how to find interesting topics
I love learning new things. Anyone who knows me will tell you I’m always reading several books at a time. I love knowledge, new perspectives, old ideas, and stories. I find new topics of interest in several ways:
First through blog posts like this one. I follow hundreds of blogs and use google reader to group and manage them. In the blog world are thought leaders, experts, and unique individuals with a variety of interests and perspectives.
Second, I find new topics through my clients. Often a client will ask me to develop a learning program around a specific topic. I consume as much material as I can in blogs, articles, interviews, and of course books. But the real learning happens in the doing – walking a mile in the shoes of the subject matter experts.
Third, I find new things to discover in the old things. Often I’ll re-read books and as I do, I’ll discover something new. The mindset in which I read the information a second or third time is always different. And there are usually recommended or further readings listed. So I explore them!
how to take action in learning
So here’s a first step for you. Here are three books I recommend for all business owners, especially the solo-prenuer working in the service industry.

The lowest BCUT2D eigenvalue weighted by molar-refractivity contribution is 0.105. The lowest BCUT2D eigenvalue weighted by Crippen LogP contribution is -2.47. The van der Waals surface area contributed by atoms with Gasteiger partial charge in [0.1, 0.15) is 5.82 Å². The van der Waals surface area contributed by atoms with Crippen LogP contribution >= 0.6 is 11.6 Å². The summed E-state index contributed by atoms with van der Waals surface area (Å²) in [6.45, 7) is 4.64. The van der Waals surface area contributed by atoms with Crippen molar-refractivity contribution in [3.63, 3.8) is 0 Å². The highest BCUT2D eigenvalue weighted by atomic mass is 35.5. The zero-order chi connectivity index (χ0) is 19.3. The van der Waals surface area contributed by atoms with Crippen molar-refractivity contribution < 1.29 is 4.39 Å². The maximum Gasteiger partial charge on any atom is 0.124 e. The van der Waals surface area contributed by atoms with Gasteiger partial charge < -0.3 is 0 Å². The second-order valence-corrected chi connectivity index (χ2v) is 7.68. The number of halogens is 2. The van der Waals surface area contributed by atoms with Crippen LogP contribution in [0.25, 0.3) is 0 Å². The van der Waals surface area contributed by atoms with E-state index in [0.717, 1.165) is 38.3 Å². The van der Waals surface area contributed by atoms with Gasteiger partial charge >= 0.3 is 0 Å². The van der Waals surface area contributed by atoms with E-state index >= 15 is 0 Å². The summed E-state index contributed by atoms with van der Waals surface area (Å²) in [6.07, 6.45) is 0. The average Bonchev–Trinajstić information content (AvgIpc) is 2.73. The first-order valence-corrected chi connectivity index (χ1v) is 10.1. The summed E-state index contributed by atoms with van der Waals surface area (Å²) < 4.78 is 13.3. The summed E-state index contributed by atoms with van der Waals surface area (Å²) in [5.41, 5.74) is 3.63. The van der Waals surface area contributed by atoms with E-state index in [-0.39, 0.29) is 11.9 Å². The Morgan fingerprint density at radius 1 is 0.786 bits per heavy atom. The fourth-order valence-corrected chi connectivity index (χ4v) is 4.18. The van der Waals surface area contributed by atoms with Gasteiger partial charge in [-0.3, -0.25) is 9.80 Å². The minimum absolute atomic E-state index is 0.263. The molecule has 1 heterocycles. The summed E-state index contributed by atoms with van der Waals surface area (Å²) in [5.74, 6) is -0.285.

- Persuasive Business Proposals: Writing to Win More Customers, Clients, and Contracts by Tom Sant. This is a very in depth and powerful book with great examples of both good and bad proposals. It will help you clearly think before you write – very valuable!
- Who’s Got Your Back: The breakthrough Program To Build Deep, Trusting Relationships That Create Success–And Won’t Let You Fail by Keith Ferrazzi. A nine step approach to build ‘lifeline’ relationships. Take what works for you from this…nothing is ideal.
- Get Clients Now! A 28-day Marketing Program for Professionals, Consultants, and Coaches by C.J. Hayden. You will use this book as an ongoing reference. Find what works and do it consistently – and see the results!
Read them. But don’t stop there. The best way for our mature brains to stretch and grow is through experiential learning: through doing!
You can read about networking or proposal writing, or blogging, but until you actually do it – you have not truly learned, you have not acquired that skill. Taking a class is great, but unless you can work on your own material, in the context of your own life of business, it is not learning.
By engaging our minds and bodies and emotions, we make the knowledge known – both in content and context.